IRS by Nick Youngson is licensed under CC BY-SA 3.0.

IRS Commissioner Daniel Werfel will testify to the House Ways and Means Committee on Thursday Feb. 15. One topic he will likely be questioned about is a recent Treasury Inspector General for Tax Administration report calling out the IRS for continued negligence with respect to safeguarding private, personal taxpayer information.

This report comes after the sentencing of an IRS contractor who stole private data from IRS systems and provided news outlets with “a vast trove of IRS data on the tax returns of thousands of the nation’s wealthiest people, covering more than 15 years.” The IRS thief stole the tax files of over 7,600 people and over 600 entities, and yet was only charged with a single felony count. Even the Biden-appointed judge expressed astonishment at this fact in the courtroom.

The TIGTA report found that the long-running culture of neglect continues at the IRS.

Key findings:

The IRS fails to maintain proper procedures to track theft of sensitive data.

The report said:

“For some sensitive systems, the IRS does not have adequate controls to detect or prevent the unauthorized removal of data by users. TIGTA has repeatedly reported a key deficiency in the IRS’s detection and deterrence processes is not ensuring that all sensitive systems are providing complete, accurate, and usable audit trail logs for monitoring and identifying unauthorized access and for other investigative purposes.”

IRS ignored TIGTA requests for information.

The report said:

Our repeated contacts with management officials requesting interim results of their identification of sensitive systems went unaddressed. As such, we had to identify an alternate source of information we could use for our evaluation.”

IRS did not even know how many sensitive systems exist within the agency.

The report states:

“To perform this evaluation, we requested information from the IRS that identifies all sensitive systems. However, our ability to obtain a complete and reliable inventory of its sensitive systems was a ongoing challenge throughout this evaluation. Our inability to readily obtain this information resulted in continued delays in our ability to complete this evaluation and report to the Chairman of the U.S. House Ways and Means Committee.”

In fact, the IRS failed to consistently label their sensitive systems, meaning that TIGTA was unable to match 88 of the 364 identified sensitive systems.

TIGTA noted the large quantity of users with access to sensitive systems.

The report said:

“As of July 13, 2023, our analysis of BEARS data identified 153,120 users who currently have or had access to an IRS information technology system, of which 13,321 are contractors. Further, of these 153,120 users, 91,661 have or had access to one or more of the 276 sensitive systems included in our evaluation.”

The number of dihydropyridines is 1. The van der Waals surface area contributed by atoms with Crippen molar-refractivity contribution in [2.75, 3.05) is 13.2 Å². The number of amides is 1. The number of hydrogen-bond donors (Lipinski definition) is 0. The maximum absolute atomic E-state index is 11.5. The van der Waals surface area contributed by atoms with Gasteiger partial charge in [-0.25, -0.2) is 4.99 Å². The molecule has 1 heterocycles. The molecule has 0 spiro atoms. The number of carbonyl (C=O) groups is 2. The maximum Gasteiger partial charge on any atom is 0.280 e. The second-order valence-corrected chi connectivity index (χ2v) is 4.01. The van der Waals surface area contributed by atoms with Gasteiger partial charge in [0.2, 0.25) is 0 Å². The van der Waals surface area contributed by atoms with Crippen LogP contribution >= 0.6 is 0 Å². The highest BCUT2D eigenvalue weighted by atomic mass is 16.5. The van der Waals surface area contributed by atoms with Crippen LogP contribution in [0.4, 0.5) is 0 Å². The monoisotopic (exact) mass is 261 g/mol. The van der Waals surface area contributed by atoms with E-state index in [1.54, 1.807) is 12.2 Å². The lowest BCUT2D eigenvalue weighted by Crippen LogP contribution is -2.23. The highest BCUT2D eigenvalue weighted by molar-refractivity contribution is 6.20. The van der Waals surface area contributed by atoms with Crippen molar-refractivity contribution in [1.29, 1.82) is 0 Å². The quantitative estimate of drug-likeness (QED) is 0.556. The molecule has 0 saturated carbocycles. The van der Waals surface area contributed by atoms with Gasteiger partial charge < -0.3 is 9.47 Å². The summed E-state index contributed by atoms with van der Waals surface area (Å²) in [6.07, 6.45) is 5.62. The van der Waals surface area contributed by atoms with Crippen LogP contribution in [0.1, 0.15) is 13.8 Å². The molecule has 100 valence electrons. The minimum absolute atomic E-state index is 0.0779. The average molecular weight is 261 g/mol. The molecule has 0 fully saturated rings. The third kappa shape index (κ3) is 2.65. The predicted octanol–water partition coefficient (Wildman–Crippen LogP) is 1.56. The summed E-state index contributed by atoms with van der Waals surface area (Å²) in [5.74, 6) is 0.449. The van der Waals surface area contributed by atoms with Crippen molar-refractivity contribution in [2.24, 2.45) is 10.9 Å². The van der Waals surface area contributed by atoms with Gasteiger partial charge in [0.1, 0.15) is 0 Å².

The sensitive systems are still being accessed by terminated employees of IRS contractors.

The report said:

“Our assessment of the 91,661 users identified that actions were not always taken to timely remove users once they separated from the IRS. For example, we identified 279 users who were listed in BEARS (Business Entitlements Access Request Systems) as separated, as of July 13, 2023, continued to have access to at least one IRS sensitive system.

Several IRS contractors who had failed the background checks still retained access to sensitive systems.

The report said:

“Of the 5,068 users listed in BEARS as a contractor, 19 contractors’ most recent background investigations were not favorable as of July 13, 2023. These contractors still retained their access to one or more sensitive systems because the IRS did not take action to suspend or disable the contractors from the IRS’s systems as required.”

The TIGTA report states that all IRS contractors must have a favorable determination to their background checks to be approved access to IRS systems which the IRS has obviously neglected.

The report said:

The fact remains that the IRS should have suspended or disabled these contractors’ access until a favorable determination was on file. (…) We are concerned that these individuals who were not considered suitable for IRS employment were retained as contractors and were given access to sensitive systems.”